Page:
Chapter 12 the Statement of Cash Flows

19559 Words Jul 1st, 2013 79 Pages
CHAPTER 12

THE STATEMENT OF CASH FLOWS

OVERVIEW OF EXERCISES, PROBLEMS, AND CASES

Estimated Time in
Learning Outcomes Exercises Minutes Level

1. Understand the concept of cash flows and accrual accounting, 15* 60 Diff and explain the purpose of a statement of cash flows.

2. Explain what cash equivalents are and how they are treated on 1 5 Easy the statement of cash flows. 12* 10 Easy

3. Describe operating, investing, and financing activities and give 2 10 Easy examples of each. 3 10 Mod 12* 10 Easy 13* 10 Easy 14* 25 Diff

4. Describe the difference between the direct and the indirect method of computing cash flow from operating activities.

5. Use T accounts to prepare a
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The purpose of the statement of cash flows is to summarize an entity’s cash flows from operating, investing, and financing activities during a period. Because it is concerned with activity for a specific period of time, the statement is similar to the income statement. However, they differ in two important respects. First, with a few exceptions, the income statement deals only with operating activities. Second, the income statement is on an accrual basis, while the statement of cash flows reports operating activities on a cash basis.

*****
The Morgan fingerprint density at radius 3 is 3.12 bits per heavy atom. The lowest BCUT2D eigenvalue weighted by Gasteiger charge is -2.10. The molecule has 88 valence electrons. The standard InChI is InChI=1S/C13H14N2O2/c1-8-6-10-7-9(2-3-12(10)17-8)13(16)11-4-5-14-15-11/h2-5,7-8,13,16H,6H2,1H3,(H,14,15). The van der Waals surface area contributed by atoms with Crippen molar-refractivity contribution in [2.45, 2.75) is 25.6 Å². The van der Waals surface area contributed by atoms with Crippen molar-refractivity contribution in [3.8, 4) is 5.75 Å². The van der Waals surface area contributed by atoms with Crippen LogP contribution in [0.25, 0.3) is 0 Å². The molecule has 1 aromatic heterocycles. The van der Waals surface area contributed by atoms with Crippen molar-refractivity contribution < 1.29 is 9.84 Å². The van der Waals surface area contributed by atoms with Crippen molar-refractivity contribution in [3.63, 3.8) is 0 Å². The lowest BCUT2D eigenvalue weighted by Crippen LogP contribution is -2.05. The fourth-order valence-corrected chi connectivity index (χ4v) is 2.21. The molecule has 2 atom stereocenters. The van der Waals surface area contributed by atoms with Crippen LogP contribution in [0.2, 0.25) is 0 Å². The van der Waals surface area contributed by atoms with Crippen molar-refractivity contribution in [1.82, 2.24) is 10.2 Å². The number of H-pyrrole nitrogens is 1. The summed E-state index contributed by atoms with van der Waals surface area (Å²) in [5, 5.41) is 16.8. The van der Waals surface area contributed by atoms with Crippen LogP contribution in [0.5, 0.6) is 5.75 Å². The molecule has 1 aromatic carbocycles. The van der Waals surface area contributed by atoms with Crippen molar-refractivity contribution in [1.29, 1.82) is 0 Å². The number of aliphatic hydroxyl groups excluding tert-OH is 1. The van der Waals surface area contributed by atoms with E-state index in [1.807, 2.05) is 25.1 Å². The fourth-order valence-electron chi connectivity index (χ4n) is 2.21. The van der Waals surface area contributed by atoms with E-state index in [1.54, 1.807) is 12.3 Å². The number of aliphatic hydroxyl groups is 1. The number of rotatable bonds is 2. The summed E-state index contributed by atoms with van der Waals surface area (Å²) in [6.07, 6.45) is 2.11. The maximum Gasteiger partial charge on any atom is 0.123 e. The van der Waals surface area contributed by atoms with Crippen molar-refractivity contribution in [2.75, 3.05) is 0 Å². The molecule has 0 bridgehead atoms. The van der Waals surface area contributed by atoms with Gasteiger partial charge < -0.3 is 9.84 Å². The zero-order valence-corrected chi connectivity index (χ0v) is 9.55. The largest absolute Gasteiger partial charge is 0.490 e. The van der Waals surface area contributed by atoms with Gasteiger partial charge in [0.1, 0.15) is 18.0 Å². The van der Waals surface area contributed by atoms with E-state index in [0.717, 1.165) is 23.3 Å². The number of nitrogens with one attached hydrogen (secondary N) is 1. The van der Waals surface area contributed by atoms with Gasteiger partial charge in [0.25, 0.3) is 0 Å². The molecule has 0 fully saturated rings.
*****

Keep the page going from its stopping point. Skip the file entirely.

2. A cash equivalent is an item that is readily convertible to a known amount of cash and has an original maturity of three months or less. These items, such as Treasury bills and money market funds, present very little risk to the holder, and therefore they are included with cash for the purpose of preparing the statement of cash flows. That is, purchases and sales of cash equivalents are not considered significant activities to be separately reported on the statement.

3. The down payment of $20,000 is a cash outflow that would be reported in the investing activities section of the statement of cash flows. The issuance of the promissory note for $60,000 would appear in a supplemental schedule of noncash investing and financing activities.

4. A 60-day Treasury bill would be classified as a cash equivalent and combined with cash on the balance sheet. Therefore, the purchase of the treasury bill would not be
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